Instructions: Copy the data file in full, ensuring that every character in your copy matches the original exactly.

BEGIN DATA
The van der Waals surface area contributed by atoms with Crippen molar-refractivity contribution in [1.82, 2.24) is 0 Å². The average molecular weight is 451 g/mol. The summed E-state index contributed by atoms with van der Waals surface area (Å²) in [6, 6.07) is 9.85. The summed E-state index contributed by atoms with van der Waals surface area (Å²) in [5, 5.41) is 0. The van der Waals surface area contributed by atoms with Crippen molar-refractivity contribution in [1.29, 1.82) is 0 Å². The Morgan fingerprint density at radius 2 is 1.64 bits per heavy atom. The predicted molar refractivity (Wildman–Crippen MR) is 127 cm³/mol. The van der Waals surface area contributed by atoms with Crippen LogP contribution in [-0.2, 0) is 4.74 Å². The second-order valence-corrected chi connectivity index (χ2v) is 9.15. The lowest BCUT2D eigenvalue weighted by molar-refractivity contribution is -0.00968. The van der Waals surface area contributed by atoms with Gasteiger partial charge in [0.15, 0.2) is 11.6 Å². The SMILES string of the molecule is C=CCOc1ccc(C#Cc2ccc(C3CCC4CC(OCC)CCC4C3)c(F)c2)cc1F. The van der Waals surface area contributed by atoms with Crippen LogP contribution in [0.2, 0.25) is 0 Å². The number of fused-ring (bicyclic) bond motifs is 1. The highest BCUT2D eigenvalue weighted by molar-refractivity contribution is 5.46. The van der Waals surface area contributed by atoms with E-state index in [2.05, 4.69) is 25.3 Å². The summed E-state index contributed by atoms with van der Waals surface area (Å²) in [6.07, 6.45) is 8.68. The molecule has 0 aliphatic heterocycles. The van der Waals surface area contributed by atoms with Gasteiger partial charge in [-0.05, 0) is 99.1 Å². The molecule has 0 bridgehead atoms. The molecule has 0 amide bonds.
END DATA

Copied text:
The van der Waals surface area contributed by atoms with Crippen molar-refractivity contribution in [1.82, 2.24) is 0 Å². The average molecular weight is 451 g/mol. The summed E-state index contributed by atoms with van der Waals surface area (Å²) in [6, 6.07) is 9.85. The summed E-state index contributed by atoms with van der Waals surface area (Å²) in [5, 5.41) is 0. The van der Waals surface area contributed by atoms with Crippen molar-refractivity contribution in [1.29, 1.82) is 0 Å². The Morgan fingerprint density at radius 2 is 1.64 bits per heavy atom. The predicted molar refractivity (Wildman–Crippen MR) is 127 cm³/mol. The van der Waals surface area contributed by atoms with Crippen LogP contribution in [-0.2, 0) is 4.74 Å². The second-order valence-corrected chi connectivity index (χ2v) is 9.15. The lowest BCUT2D eigenvalue weighted by molar-refractivity contribution is -0.00968. The van der Waals surface area contributed by atoms with Gasteiger partial charge in [0.15, 0.2) is 11.6 Å². The SMILES string of the molecule is C=CCOc1ccc(C#Cc2ccc(C3CCC4CC(OCC)CCC4C3)c(F)c2)cc1F. The van der Waals surface area contributed by atoms with Crippen LogP contribution in [0.2, 0.25) is 0 Å². The number of fused-ring (bicyclic) bond motifs is 1. The highest BCUT2D eigenvalue weighted by molar-refractivity contribution is 5.46. The van der Waals surface area contributed by atoms with E-state index in [2.05, 4.69) is 25.3 Å². The summed E-state index contributed by atoms with van der Waals surface area (Å²) in [6.07, 6.45) is 8.68. The molecule has 0 aliphatic heterocycles. The van der Waals surface area contributed by atoms with Gasteiger partial charge in [-0.05, 0) is 99.1 Å². The molecule has 0 bridgehead atoms. The molecule has 0 amide bonds.